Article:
Related: PPP Forgivable Loans Will be Unforgiving for Many

2. Don’t use less than the minimum mandatory funds for payroll

One of the most important stipulations of forgiveness for SBA loans is that 75% of the funds must go towards payroll if the borrower is looking to get full forgiveness. Although you are allowed to include your own salary in this accounting, do not underestimate the time and effort it will take to re-hire the employees you had to let go during this time. Even if you cannot re-hire everyone, you are still required to use that same percentage of the loan towards payroll.

3. Pay yourself a typical salary

As we mentioned above, you are allowed to calculate the cost of your own salary into your PPP loan and pay yourself from these funds. If you are keeping careful records, there should be no issues producing evidence to support your calculations.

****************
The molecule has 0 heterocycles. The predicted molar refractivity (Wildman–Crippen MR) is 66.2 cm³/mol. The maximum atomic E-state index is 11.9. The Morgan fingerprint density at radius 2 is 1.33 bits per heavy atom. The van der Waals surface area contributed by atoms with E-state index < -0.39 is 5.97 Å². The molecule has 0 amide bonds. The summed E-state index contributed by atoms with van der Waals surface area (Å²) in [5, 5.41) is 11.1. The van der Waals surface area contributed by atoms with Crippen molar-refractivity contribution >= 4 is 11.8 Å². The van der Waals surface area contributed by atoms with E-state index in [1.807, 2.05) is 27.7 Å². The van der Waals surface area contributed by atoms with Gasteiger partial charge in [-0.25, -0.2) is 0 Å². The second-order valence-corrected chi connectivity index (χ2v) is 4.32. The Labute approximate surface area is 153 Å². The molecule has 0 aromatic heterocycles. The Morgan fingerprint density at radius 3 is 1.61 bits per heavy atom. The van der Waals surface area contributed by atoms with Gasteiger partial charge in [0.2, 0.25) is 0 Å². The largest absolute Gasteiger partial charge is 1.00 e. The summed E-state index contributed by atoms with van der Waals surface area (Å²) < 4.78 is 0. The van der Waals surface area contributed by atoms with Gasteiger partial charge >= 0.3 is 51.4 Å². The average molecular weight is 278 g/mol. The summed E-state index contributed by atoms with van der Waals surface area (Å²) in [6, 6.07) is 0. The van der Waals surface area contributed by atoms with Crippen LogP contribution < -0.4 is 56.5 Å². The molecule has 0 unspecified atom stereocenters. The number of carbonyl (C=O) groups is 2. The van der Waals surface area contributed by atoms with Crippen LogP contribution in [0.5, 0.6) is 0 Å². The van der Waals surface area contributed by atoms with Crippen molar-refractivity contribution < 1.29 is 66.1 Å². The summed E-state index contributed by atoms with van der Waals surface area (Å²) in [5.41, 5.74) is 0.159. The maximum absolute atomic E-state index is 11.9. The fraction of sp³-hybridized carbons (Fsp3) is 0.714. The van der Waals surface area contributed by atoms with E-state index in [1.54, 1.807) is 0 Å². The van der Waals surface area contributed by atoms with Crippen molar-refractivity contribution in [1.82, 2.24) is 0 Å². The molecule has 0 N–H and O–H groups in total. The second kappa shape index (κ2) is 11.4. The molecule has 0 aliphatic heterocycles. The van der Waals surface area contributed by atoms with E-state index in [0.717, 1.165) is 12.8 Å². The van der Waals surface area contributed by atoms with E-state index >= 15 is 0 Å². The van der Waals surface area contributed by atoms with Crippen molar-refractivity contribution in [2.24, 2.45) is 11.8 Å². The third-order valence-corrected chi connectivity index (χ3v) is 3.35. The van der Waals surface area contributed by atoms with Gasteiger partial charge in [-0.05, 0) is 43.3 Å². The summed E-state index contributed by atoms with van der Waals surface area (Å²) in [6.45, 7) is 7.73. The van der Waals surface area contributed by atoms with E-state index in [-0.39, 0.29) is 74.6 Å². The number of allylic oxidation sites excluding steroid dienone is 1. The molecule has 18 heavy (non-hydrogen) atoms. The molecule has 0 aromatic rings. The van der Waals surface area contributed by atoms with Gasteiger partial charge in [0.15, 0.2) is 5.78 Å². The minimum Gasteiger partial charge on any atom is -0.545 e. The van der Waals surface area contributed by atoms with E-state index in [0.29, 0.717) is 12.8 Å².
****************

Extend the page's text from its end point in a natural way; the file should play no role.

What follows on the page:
Be careful to not overspend in this category, however. You can be sure that it will be found out somewhere down the road. If you are caught embezzling these funds, you will be subject to the heavy hand of the law, including felony charges and a hefty fine, so ensure your t’s are crossed and your i’s are dotted on every single document to avoid any issues along the line.

4. Including 1099 workers Is unnecessary

If your business often utilizes independent contractors, it is important to remember that their wages are not covered under your payroll for PPP loan funds. 1099 workers can apply for their own loans should they experience financial hardship, so there is no need to calculate extra funds to cover their expenses. Only employees who file W-2 forms each year with your company are eligible for these payroll funds.